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Issue:January' 2018


Free Press in peril !

Jagdish N Singh

Way back in 1949, those who fought for our independence from British rule declared India a Republic, a higher form of democracy, a system of governance to be based on reasoned debate to serve the larger public interest. This demanded our post-colonial government to discard all feudal-colonial laws hostile to the freedom of expression and replace them with the freedom-friendly ones. Alas, our successive governments have chosen to retain colonial laws such as the Official Secrets Act (1923) which can be invoked to suppress the freedom of expression by penalizing the press under the pretext that the latter has disclosed “information prejudicial to the security of the state”
Last month, on March 6, our Attorney General submitted in the Supreme Court in a review case against its December 14 judgment upholding the Rafale purchase that the petitioners’ case should be dismissed as it was based on the documents “stolen” from the Ministry of Defence and published by The Hindu and some other media outlets. He informed the Court that the Government was contemplating ‘criminal action’ under the OSA against the media outlets.

The Defence Ministry, in its affidavit to the Supreme Court on March 13, said that the documents were ‘photocopied’. They were related to the war capacity of the Rafale combat aircraft and their leakage affected national security. It said, “Those who have conspired in this leakage are guilty of penal offences.” It informed that an internal enquiry had been under way since February 28, 2019.

The Government would do well not to invent such tactics to gag the press. In India our Constitution is supreme. All institutions are bound by it. The spirit of the Constitution is the media would gather information and relay it in the larger public interest. Not letting the press to do so would amount to the contempt of the Constitution itself. Additionally, the Government may care for the Right to Information Act, 2005, passed by our own Parliament. It forbids the government against denying access to information on the basis that the related document is marked ‘secret.’

Pertinently, The Hindu has done well not to disclose the source of its stories on the controversial defence deal. As the ruling of the European Court of Human Rights on this dimension of press freedom goes , the “protection of journalistic sources” is a must for press freedom; without this the sources may be “deterred from assisting the press in informing the public on matters of public interest.”

Fali S. Nariman In one of his recent articles, eminent jurist Fali S. Nariman aptly says : “The press must serve the governed, not those who govern. In his famous Gettysburg Address, the legendary American President Abraham Lincoln described good governance as ‘of the people, by the people and for the people’. Centuries later, we do understand the ‘of’, and are willing to tolerate the ‘by’ but unfortunately we keep forgetting the ‘for’. If government is indeed for the people, it has a solemn obligation to keep the people well informed.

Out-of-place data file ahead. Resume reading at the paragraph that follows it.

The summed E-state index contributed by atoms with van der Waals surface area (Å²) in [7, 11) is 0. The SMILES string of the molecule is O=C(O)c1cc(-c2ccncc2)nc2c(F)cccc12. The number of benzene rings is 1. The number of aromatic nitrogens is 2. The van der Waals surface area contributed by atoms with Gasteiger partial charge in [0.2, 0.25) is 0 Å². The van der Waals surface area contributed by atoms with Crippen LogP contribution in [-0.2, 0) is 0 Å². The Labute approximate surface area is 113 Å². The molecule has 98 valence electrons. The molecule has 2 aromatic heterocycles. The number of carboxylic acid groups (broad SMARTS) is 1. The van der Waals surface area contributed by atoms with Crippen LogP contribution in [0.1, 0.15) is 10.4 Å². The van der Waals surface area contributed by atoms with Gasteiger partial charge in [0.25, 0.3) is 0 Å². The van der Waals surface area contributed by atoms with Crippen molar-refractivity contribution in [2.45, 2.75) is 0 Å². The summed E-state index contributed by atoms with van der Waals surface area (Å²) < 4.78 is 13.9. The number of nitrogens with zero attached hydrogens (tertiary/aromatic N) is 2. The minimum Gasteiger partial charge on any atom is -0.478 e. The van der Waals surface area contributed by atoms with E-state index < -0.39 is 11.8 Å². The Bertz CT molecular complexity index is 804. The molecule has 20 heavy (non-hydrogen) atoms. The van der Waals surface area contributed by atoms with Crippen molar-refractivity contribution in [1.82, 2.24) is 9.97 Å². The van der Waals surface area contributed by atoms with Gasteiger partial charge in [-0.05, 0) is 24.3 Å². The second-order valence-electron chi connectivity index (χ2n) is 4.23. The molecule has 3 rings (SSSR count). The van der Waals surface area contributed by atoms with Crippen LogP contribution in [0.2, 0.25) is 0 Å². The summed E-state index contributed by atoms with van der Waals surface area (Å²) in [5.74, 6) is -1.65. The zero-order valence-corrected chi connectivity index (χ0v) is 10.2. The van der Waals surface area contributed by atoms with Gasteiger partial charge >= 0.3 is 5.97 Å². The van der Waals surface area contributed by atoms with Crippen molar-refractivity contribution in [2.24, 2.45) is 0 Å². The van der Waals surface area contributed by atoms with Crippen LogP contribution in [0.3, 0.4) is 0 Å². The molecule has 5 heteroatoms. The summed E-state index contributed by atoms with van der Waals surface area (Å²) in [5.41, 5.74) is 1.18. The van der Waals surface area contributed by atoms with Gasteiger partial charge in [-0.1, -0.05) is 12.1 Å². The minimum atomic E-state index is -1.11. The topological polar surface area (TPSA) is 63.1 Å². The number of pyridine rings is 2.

Caring for Adivasis

The Supreme Court deserves applause for staying its February 13 order for the eviction of more than 10,00000 adivasis and other forest dwellers. It is sad that some state governments had rejected their claims over their traditional forestland under the Scheduled Tribes and Other Traditional Forest Dwellers (Recognition of Forest Rights) Act, 2006, called the Forest Rights Act (FRA). The apex Court had ordered the state governments to evict them by July 12. The apex court has now asked the States to submit details on how the claims of the dwellers were decided.

It seems the concerned State governments had not applied a due process in rejecting the claims of many forest dwellers. The Forest Rights Act protects possession and conferred heritability of land to claimants who are either specified Scheduled Tribes, or people who have lived in forests traditionally for at least 75 years prior to the cut-off year of 2005. Over 20 lakh applicants could not establish their claim through gram sabhas and appellate authorities.

The forestland cannot be diverted for big development projects, like mining or highways or roads, mindlessly. In 2013 the Supreme Court made it clear when it asked the gram sabhas to take a decision on whether the Vedanta group’s $1.7 billion bauxite mining project in Odisha’s Niyamgiri Hills could go forward. In 2016 , the National Green Tribunal (NGT) invoked the FRA and gave the people of Lippa in Himachal Pradesh the powers to decide whether or not they wanted a hydel power project in this area.

Human rights groups may work with the gram sabhas and ensure that all genuine claims are filed. The Forest Rights Act envisages that forest areas and their biodiversity will be protected by communities, with individuals taking forest produce only for sustenance and livelihood. This must be honoured . Unfortunately, forests are being treated as a resource. The consumerists have replaced precious old-growth trees with monocultures such as teak. Today, forests have shrunk to about 5 per cent of the land in terms of protected areas.

Faulty death penalty

The acquittal of six death row convicts in Maharashtra 10 years after the Supreme Court imposed the death penalty on them shows how faulty the judgement of even the apex Court can be. It is good that recently, the apex Court has put an end to its own practice of dismissing death penalty appeals.
A three-judge Bench of the Supreme Court has observed in a recent judgment, “Special leave petitions filed in cases, where the death sentence is awarded by the courts below, should not be dismissed without giving reasons.” The apex Court has also laid down that in death penalty cases, the Court is obliged to independently examine the case “unbound by the findings of the trial court and the High Court.”